The introduction of the first-generation analog cellular network or 1G made its debut in 1979 for use with car phones in Tokyo, Japan. The technology made its way to the United States in 1983 when the DynaTAC 8000X mobile phone launched on the country’s first 1G Network called Ameritech. By 1990 technology had advanced enough to develop a faster cellular network that operated off of digital wireless communication and thus 2G emerged. 2G was the very first version of what today’s modern networks look like. 2G was quickly adopted. The GSM network took off in Europe while its CDMA counterpart was widely used throughout the United States. 2G was infinitely better than its predecessor and its rapid widespread adoption led to an explosion of the mobile market.
Cell phone capabilities continued to evolve with the technology that powered them and in 1992 the first SMS or what we now call a text message was sent. By the turn of the millennia, SMS was a widely used form of messaging. The real game-changer for the cellular market happened in 1999 when phones gained the capability to access the world wide web. This advancement is was ultimately gave rise to 3G, which operated off mobile broadband, effectively making going on the internet a much faster experience. 3G was first launched in Japan in 2001 and was rapidly adopted by other countries including the US. Cell phones were starting to become much more than just phones, and the public loved it. By 2007 295 million people were connected via 3G networks.
ENTER THE IPHONE
The year 2007 was the impetus for the big change that the cellular market was about to embark on. That was the year that Apple released its very first iPhone which marked the beginning of what would become the smartphone revolution. The iPhone was the catalyst that opened the floodgates for what cell phones have become today. Ironically, Apple initially released the phone alongside an exclusive contract with AT&T who was the first company to start it all way back in 1949.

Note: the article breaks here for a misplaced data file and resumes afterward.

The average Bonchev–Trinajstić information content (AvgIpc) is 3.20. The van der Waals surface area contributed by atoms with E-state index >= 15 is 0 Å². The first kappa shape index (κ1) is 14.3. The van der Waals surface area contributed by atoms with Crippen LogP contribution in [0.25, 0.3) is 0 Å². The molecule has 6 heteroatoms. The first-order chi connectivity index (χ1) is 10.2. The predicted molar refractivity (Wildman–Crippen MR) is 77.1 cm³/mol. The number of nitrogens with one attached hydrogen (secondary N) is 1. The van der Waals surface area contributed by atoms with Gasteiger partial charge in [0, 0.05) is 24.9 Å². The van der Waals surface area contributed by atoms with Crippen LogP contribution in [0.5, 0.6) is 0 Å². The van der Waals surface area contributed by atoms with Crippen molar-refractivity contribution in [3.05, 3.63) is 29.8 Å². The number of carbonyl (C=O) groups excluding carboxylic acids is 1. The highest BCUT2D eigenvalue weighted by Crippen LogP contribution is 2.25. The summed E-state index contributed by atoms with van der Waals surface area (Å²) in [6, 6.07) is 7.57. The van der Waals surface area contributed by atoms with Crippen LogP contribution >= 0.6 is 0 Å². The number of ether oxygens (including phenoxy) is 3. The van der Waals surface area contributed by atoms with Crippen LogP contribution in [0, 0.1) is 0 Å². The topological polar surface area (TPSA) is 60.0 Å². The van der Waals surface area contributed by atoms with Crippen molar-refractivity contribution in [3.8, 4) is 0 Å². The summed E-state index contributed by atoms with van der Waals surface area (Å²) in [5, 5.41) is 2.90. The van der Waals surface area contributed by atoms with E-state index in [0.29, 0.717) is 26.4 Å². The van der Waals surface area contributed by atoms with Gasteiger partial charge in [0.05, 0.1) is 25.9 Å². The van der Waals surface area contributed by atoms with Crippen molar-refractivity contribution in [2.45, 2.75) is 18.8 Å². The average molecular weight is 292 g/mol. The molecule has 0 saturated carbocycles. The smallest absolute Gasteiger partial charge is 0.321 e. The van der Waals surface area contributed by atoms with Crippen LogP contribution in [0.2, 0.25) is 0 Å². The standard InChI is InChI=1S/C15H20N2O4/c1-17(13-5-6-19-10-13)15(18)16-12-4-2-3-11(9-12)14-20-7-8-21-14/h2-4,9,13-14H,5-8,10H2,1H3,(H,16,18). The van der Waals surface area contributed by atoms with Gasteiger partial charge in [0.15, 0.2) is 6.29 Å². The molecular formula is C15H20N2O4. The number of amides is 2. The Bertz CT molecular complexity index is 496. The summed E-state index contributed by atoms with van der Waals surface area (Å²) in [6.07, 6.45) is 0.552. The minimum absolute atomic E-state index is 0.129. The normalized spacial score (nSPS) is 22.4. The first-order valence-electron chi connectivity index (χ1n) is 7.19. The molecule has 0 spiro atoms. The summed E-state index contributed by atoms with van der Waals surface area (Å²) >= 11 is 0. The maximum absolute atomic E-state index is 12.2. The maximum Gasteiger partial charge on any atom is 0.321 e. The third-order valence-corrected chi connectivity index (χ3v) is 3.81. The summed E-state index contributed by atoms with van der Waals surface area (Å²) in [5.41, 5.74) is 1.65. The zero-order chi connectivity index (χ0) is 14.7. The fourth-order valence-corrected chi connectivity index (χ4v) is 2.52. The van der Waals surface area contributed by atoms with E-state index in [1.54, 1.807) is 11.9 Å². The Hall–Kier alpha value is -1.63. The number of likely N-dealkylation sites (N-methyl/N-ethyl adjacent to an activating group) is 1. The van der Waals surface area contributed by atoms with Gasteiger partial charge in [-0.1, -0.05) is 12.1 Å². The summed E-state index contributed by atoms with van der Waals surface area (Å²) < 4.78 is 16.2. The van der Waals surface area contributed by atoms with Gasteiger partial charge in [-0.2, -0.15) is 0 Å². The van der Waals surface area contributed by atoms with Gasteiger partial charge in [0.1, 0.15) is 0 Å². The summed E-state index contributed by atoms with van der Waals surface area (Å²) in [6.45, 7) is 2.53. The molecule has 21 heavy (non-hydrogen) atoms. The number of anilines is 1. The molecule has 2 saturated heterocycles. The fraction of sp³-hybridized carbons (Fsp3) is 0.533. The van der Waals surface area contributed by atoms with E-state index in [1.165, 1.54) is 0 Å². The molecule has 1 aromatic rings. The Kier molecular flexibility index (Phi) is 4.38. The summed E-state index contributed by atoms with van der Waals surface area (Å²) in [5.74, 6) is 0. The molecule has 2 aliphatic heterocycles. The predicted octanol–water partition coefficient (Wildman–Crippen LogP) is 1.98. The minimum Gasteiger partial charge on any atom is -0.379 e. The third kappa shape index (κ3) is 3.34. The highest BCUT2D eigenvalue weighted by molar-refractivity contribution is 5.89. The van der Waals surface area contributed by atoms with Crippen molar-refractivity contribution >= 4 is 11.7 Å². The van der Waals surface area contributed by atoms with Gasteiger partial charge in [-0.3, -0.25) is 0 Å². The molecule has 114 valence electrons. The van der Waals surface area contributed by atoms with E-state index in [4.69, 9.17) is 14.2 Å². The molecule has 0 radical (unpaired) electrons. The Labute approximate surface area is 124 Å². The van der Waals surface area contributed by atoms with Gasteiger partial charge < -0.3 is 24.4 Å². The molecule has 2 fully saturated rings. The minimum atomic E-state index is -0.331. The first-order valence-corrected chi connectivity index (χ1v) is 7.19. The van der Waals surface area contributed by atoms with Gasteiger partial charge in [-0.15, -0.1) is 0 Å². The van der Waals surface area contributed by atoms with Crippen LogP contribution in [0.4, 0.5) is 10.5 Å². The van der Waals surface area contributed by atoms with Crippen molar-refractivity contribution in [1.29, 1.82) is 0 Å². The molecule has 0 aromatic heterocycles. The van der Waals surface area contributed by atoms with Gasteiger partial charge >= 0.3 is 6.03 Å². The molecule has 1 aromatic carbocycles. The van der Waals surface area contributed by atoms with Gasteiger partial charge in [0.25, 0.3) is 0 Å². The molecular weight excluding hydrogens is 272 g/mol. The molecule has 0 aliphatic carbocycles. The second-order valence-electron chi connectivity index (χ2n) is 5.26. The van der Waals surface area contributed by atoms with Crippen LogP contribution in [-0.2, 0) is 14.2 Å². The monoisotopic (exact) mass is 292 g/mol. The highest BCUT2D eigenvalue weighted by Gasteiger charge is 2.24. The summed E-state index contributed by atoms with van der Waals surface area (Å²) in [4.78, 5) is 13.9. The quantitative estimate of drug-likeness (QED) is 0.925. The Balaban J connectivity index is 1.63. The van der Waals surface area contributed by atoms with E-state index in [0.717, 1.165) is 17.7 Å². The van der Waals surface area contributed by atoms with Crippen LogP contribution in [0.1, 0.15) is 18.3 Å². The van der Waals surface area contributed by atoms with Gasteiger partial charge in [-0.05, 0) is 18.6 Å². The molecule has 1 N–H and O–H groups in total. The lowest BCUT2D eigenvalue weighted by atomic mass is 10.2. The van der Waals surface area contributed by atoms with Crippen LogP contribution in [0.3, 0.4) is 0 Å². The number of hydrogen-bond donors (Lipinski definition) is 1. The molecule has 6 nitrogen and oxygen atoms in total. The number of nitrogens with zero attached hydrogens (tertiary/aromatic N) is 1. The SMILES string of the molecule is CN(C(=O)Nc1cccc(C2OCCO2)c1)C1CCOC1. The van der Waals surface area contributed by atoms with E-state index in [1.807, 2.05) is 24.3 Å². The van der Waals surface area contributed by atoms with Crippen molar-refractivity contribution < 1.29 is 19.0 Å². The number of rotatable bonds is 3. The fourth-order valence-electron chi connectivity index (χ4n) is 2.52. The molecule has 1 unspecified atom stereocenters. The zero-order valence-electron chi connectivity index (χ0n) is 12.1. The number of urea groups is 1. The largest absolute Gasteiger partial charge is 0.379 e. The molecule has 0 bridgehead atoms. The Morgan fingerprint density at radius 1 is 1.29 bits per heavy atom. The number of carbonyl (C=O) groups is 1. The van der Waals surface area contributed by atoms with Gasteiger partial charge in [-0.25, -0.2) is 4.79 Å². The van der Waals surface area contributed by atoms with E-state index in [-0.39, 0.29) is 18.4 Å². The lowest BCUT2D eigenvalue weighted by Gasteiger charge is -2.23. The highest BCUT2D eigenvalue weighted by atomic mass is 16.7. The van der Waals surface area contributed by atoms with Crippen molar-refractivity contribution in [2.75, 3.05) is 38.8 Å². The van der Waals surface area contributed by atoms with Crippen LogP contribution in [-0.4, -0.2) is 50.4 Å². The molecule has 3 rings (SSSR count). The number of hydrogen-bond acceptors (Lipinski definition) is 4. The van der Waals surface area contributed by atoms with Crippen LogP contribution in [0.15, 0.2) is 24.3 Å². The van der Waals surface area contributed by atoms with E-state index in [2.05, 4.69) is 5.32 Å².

In 2009 advancing cellular technologies alongside consumer demand for smartphones to become more and more capable gave birth to a 4th generation network that operated off individual native IP addresses. Essentially 4G made it possible for cell phones to truly become personal computers. Much of the world still operates off an enhanced LTE version of 4G today, however, 5G which began a worldwide rollout in 2019 is slowly becoming more and more common.
WHERE MOBILE IS HEADED
Mobile technology is currently at the precipice of a new frontier. As technology continues to evolve our digital devices are becoming more and more integral to our person. Tech giants like Apple, Samsung, and Google are looking to capitalize, to a greater degree, on the reliance that we have on our smartphones and other devices by further blurring the line between where the person ends and the tech begins. Apple, in particular, is currently working on developing glasses outfitted with both AR and VR technologies that are rumored to be just as powerful as their newest lineup of MacBooks. What’s more, is that rumors also suggest that Apple’s ultimate endgame for these glasses is to replace the iPhone altogether with them. And, at present, given that things like flying cars and self-driving trucks are a reality, it is not outlandish to think that we could be making calls and accomplishing computing tasks with a device that sits on the rim of our noses.